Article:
At the (amazing) event on Sunday night at Church of the Ascension my friend and colleague Geoff said something profound which I have been thinking about the last couple of days…
He talked about wanting to be invisible.
The idea that as he preached and ministered he didn’t want it to be about him, ‘Geoff did an amazing sermon’, but rather ‘wow God spoke to me and blessed me’, that idea that God is meeting his people so powerfully that those of us serving and facilitating are completely unseen because the focus and the attention is purely on Jesus.
As I thought about this quest for invisibility I thought the only time I notice the sound guys work is when it goes wrong, when all is working as it should, we don’t notice them because we are listening to something else.
The problem is so much of our fallen-ness wants to be noticed and be affirmed… but sometimes our desire for recognition and affirmation actually detracts from the person of Christ himself.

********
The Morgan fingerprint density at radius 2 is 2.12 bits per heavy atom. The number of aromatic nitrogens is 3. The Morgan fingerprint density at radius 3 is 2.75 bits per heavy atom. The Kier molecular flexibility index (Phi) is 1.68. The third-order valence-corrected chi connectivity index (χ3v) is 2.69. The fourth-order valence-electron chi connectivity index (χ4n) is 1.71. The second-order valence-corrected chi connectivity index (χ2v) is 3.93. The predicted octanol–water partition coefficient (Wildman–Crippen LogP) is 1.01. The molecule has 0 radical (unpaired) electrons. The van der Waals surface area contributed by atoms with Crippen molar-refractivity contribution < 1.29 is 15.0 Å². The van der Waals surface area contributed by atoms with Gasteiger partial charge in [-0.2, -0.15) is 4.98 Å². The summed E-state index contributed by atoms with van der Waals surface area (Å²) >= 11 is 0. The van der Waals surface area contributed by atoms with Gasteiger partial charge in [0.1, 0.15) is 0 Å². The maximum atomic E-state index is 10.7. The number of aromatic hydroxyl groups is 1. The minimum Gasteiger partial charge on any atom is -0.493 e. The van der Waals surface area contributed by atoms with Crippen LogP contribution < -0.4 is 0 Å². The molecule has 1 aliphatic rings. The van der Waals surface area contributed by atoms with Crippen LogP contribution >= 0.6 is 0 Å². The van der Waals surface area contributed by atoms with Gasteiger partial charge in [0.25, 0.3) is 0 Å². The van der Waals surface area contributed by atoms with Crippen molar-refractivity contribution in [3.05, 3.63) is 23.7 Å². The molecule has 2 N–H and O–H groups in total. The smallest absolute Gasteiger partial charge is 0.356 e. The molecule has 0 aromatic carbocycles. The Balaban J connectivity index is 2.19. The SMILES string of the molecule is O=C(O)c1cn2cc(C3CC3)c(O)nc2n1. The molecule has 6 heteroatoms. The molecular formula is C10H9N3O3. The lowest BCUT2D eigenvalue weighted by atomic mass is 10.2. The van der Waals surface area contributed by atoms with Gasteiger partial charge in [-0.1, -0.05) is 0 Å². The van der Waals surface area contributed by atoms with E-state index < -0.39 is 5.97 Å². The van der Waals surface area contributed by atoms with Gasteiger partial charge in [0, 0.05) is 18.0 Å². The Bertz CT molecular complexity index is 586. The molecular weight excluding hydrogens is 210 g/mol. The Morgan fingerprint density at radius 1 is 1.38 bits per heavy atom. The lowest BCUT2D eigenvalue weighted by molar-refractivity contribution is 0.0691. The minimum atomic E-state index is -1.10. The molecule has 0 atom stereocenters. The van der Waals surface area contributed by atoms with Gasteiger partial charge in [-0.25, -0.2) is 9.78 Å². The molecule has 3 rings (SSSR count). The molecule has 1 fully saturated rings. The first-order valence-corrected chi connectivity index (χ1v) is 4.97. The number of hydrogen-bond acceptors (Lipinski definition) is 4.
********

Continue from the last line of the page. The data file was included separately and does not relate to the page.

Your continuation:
At a recent Mission Shaped Ministry Evening we were talking about leadership, and we asked about a biblical leader we admired, my friend Paul Hinkley (who is much wiser than me) said: “John the Baptist” and went on to talk about the profoundness humility at the heart of leadership conveyed by the wonderful words of John when he said “I must decrease so he can increase” that idea of self with-drawl for Christ’s glory.
Another story that I found beautiful and challenging was Bidds (another local Church leader) talking about a healing he had been privileged to be involved with, where a lady was powerfully healed from cancer. Bidds went along to her Church quietly sitting in the back row and heard her testimony, she talked about someone praying for her but didn’t say his name, nor did she say she went to his event, purely the story she told was about Christ healing her, the person and people who faithfully prayed and stepped out in faith and obedience went unmentioned and the glory went entirely to Christ.
I long to see people across this area talk about hearing from, encountering and being healed by Christ where the glory goes to him, not us.
Sadly I hear too often from the stage of big conference people talking about healing miracles and prophetic words as though they themselves had some divine power, rather than us all simply being followers of Christ who he delights in partnering with, who are blessed to be used by him in the advancement of his Kingdom and to bring him glory.
Let’s all take Geoff’s advice and have a quest for invisibility so people don’t see us but see Christ transforming lives.